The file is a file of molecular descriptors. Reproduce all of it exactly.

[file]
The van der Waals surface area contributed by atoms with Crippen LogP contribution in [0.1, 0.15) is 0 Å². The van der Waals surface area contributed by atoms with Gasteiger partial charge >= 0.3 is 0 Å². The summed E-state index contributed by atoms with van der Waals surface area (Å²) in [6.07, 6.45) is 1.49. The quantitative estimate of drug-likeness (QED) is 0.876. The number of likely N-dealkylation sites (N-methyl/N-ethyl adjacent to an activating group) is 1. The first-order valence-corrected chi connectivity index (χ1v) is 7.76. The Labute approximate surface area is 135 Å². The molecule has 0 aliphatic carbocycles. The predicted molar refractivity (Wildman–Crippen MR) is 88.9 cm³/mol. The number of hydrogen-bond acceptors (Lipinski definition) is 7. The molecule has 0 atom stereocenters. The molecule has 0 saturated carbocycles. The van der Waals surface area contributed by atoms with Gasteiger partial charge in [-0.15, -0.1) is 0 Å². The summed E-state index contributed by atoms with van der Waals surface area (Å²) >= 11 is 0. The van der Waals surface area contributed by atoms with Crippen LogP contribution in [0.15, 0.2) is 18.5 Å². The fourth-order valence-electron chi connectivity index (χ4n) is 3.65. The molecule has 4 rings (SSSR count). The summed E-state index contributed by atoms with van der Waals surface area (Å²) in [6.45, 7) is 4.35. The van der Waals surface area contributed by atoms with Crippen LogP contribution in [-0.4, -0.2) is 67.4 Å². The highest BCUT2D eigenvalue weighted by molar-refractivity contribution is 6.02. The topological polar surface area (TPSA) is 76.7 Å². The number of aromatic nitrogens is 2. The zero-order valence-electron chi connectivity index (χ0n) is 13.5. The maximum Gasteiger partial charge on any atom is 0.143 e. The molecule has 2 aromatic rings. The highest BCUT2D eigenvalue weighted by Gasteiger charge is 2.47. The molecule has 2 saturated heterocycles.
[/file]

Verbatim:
The van der Waals surface area contributed by atoms with Crippen LogP contribution in [0.1, 0.15) is 0 Å². The van der Waals surface area contributed by atoms with Gasteiger partial charge >= 0.3 is 0 Å². The summed E-state index contributed by atoms with van der Waals surface area (Å²) in [6.07, 6.45) is 1.49. The quantitative estimate of drug-likeness (QED) is 0.876. The number of likely N-dealkylation sites (N-methyl/N-ethyl adjacent to an activating group) is 1. The first-order valence-corrected chi connectivity index (χ1v) is 7.76. The Labute approximate surface area is 135 Å². The molecule has 0 aliphatic carbocycles. The predicted molar refractivity (Wildman–Crippen MR) is 88.9 cm³/mol. The number of hydrogen-bond acceptors (Lipinski definition) is 7. The molecule has 0 atom stereocenters. The molecule has 0 saturated carbocycles. The van der Waals surface area contributed by atoms with Gasteiger partial charge in [-0.15, -0.1) is 0 Å². The summed E-state index contributed by atoms with van der Waals surface area (Å²) >= 11 is 0. The van der Waals surface area contributed by atoms with Crippen LogP contribution in [0.15, 0.2) is 18.5 Å². The fourth-order valence-electron chi connectivity index (χ4n) is 3.65. The molecule has 4 rings (SSSR count). The summed E-state index contributed by atoms with van der Waals surface area (Å²) in [6.45, 7) is 4.35. The van der Waals surface area contributed by atoms with Crippen LogP contribution in [-0.4, -0.2) is 67.4 Å². The highest BCUT2D eigenvalue weighted by molar-refractivity contribution is 6.02. The topological polar surface area (TPSA) is 76.7 Å². The number of aromatic nitrogens is 2. The zero-order valence-electron chi connectivity index (χ0n) is 13.5. The maximum Gasteiger partial charge on any atom is 0.143 e. The molecule has 2 aromatic rings. The highest BCUT2D eigenvalue weighted by Gasteiger charge is 2.47. The molecule has 2 saturated heterocycles.